“‘Liberation Was only for Others:’ Violence and the Burden of Memory for Gay Holocaust Survivors,” University of Southern Mississippi. Hattiesburg, Mississippi. April 2017.
“‘For Homosexuals, the Third Reich Hasn’t Ended Yet:’ Memory, Victimhood, and the Law in West Germany,” Valdosta State University. Valdosta, Georgia. April 2017.
“The Damnedest of the Damned: The Nazi Persecution of Gays and Lesbians,” Weber State University. Ogden, Utah. March 2017.
“Pink Triangle Legacies: The International Struggle to Memorialize the Nazis’ Gay Victims,” University of Memphis. Memphis, Tennessee. February 16, 2017.
Bystanders and Complicity in Nazi Germany and the Jim Crow South
University of Alabama at Birmingham. February 2018.
This symposium brought together scholars, students, and community members to engage in meaningful dialogue on how, when, and why ordinary people supported, complied with, ignored, or resisted racist policies in two very different systems of targeted oppression and racial violence.
(Un)Comfortable Identities: Representations of Persecution
Humboldt State University. Arcata, California. October 2017.
By exploring emerging research on the representation of historical persecution, this symposium examined the lasting impact of persecution on memory and identity for communities in different historical contexts. In bringing together educators and scholars from diverse disciplines, the symposium initiated meaningful dialogue about trauma, identity, violence, and discrimination against communities in Europe and the Pacific Northwest.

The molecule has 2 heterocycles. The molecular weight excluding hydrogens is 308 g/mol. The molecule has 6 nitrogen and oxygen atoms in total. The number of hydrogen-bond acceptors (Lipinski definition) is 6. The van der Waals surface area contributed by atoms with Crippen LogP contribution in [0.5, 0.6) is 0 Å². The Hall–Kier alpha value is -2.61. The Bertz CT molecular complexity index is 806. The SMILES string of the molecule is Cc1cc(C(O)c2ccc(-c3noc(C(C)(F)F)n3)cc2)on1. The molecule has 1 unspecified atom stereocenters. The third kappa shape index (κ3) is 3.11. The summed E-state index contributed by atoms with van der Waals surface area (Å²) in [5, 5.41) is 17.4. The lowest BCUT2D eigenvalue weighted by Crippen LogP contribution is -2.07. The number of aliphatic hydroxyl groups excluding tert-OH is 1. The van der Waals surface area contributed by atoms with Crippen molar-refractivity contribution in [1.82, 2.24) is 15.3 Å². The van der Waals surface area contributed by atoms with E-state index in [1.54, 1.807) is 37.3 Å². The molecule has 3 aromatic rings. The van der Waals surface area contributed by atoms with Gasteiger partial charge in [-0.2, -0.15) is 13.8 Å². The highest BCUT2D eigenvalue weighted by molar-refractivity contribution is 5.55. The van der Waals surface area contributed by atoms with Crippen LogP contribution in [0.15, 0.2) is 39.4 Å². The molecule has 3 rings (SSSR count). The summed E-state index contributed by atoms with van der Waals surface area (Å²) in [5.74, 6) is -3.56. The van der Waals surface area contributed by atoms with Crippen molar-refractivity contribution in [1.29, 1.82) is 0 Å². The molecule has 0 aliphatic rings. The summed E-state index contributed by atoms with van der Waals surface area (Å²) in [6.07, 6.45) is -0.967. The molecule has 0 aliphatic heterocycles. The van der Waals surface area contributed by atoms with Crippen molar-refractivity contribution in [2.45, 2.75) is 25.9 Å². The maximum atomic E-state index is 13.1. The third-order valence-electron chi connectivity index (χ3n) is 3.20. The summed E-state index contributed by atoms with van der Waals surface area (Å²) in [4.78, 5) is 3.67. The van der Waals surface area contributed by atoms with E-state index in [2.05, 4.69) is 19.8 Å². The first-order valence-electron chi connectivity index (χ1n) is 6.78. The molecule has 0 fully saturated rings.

Toward Healing & Reconciliation: Lessons from the Holocaust and
the Jim Crow South
Miles College. Fairfield, Alabama. September 2017.
In this one-day conference, scholars, students, and the public explored the lessons that can be drawn from the study of the systems of targeted oppression and racial violence in Nazi Germany and the Jim Crow South within their specific historical contexts. Special attention was given to the ways in which religious institutions either challenged or justified the racial discrimination in their respective societies.
Landscapes of Displacement: Borderlands in Comparative Perspective
San Diego, California. September 2016.
Co-organized with USHMM Mandel Center for Advanced Holocaust Studies and San Diego Mesa College School of Social/Behavioral Sciences and Multicultural Studies, this interdisciplinary symposium explored current and emerging research on borderlands, refugees, and displacement in Holocaust studies, Latina/o and Chicana/o studies, Asian American studies, American Indian studies, and African American, Africana, and Black studies.
Traversing the Borderlands: Past, Present, and Future
Buffalo, New York. April 2013
22nd Annual Milton Plesur Graduate History Conference, State University of New York at Buffalo. This international conference enabled graduate students from the United States, Canada, and elsewhere to share current research with fellow students and faculty members in a number of fields, including History, American Studies, English, Comparative Literature, Classics, Global Gender Studies, African-American Studies, and Disability Studies.